When I asked myself today who should really be asked to pay the cash, I came across family fathers around 40 in management positions, as is so often the case. Married, 2 children, the wife completely takes care of the household and family and does not have any paid work. And of course the few mothers for whom it is the other way round.
I think these gentlemen (and a few women) have it best in this country. They are in their prime, can have a career without any problems, they still have children (which I personally find very nice) and can save several thousand euros a year in taxes via spouse splitting, depending on their salary.
Why are they not actually paying for the care reform that has just been adopted?
At least if the marriage is happy and the children are girls - otherwise there is of course a discount. (Boys are often more work than girls, especially for dad when he has to play a lot of football or something.)
Instead, childless people should run. Your contribution to long-term care insurance is to increase from 3,3 to 3,4 percent - and although it is only about a few euros per month for each individual, the outcry is enormous. No wonder. Such headlines simply inevitably make any childless person feel that he or she is, by definition, parasitizing their way through life. As if people without children would prefer to have a good time instead of doing their civic duty in the sweat of their brow and nurturing the next generation of taxpayers and contributors.
Now, the new regulation is not as completely involved as one might think at first glance. Childless people already pay a higher contribution to long-term care insurance: as a result of a ruling by the Federal Constitutional Court in 2001. In it, the Karlsruhe judges demanded that the parents' “generative contribution” should be taken into account when calculating contributions. So the fact that mothers and fathers produce new contributors and spend a lot on them, financially and emotionally.
It is hardly possible to punish citizens financially and fairly
Nevertheless, to exhaust this principle further is fundamentally wrong. Because if you wanted to enforce this supposed justice, parents of one child would have to pay more contributions than parents of two children. And if we spin it all over for other areas of life: How about a CO, for example2-Soli for families with three children or more? After all, every new citizen on earth means a further burden on the climate. Because even if it may be desirable that two adults together also bring two new contributors into the world - and not just one - then one can argue about whether it is right to contribute to global population growth with three or four children. Looking at the climate now.
It is hardly possible to punish citizens financially just because they seem to do too little for the community. In any case, this cannot be determined on the basis of their life models. There are certainly people without children who ruthlessly bully their way up in their job at the expense of single parents and who spend every vacation in the South Pacific. Because they simply don't know what to do with their money. But there are also fathers of families (and mothers) who leave wife / husband and children to sip cocktails in the South Pacific. Probably they are sitting at the bar with the idiots described earlier without children.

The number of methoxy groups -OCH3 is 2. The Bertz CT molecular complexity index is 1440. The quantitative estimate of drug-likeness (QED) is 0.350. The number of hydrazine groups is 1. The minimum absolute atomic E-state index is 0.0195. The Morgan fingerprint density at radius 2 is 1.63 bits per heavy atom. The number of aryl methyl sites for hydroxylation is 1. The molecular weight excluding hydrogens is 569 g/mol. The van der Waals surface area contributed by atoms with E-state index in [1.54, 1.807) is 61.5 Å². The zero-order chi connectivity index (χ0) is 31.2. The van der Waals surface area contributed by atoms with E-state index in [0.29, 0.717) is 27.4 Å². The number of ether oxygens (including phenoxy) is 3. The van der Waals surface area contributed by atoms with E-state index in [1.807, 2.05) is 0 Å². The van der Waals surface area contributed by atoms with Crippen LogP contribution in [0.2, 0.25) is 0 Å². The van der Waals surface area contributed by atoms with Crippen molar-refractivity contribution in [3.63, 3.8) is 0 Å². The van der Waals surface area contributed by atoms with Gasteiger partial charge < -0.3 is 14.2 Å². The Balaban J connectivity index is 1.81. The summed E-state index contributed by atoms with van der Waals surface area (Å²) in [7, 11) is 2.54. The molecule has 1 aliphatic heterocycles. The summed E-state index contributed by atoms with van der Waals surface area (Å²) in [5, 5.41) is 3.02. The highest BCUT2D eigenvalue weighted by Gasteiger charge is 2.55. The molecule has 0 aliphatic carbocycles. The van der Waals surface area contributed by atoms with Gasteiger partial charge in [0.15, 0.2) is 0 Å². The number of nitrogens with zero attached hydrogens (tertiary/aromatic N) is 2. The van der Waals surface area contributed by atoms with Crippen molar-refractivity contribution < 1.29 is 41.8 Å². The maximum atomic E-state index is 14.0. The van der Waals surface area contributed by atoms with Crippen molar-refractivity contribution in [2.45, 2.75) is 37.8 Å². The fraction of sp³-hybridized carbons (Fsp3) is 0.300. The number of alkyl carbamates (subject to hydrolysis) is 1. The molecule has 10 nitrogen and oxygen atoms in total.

And vice versa, of course, there are people without children who look after their own parents for years or look after other relatives. Hold the honorary positions. Or who have a badly paid, heartfelt job in a daycare center, hospital or anywhere else. Who consciously decided against having children, for example because they want to put all their strength and love into this very job. Or who would like to have children but for some reason can't have them. For all of them, this reform feels like a slap in the face.
Incidentally, if you go about who represents what financial risk for the community, you would also have to tax the 40-year-old fathers and their wives described above extra high. And of course all constellations in which the distribution of roles is reversed. Because with this life model, one spouse is financially completely dependent on the other at some point. And if the marriage fails, depending on the constellation, there is a risk of old-age poverty and the state must help.
Are you one of those people who have opted for such a classic marriage? And are you getting really upset about me right now? I understand too. Nobody likes to be condemned across the board for their way of life.
That is why people without children are justifiably angry. If the state wants to distribute costs fairly and support families, then it should not shift individual items on to individual population groups and thus indirectly pillory them. Instead, create a fair tax system, with relief and incentives where it seems right. And there is a lot of room for improvement.
Which brings us back to the single-earner couple. Because the splitting of spouses shows: the state does not treat families financially better than childless - only a special form of family. Unmarried parents, separated parents and single parents cannot save nearly as much taxes with reference to their children as married couples because of their marriage. This also applies if this marriage does not result in any children.
That would be a point where you could start.
And we will all pay for the care reform together.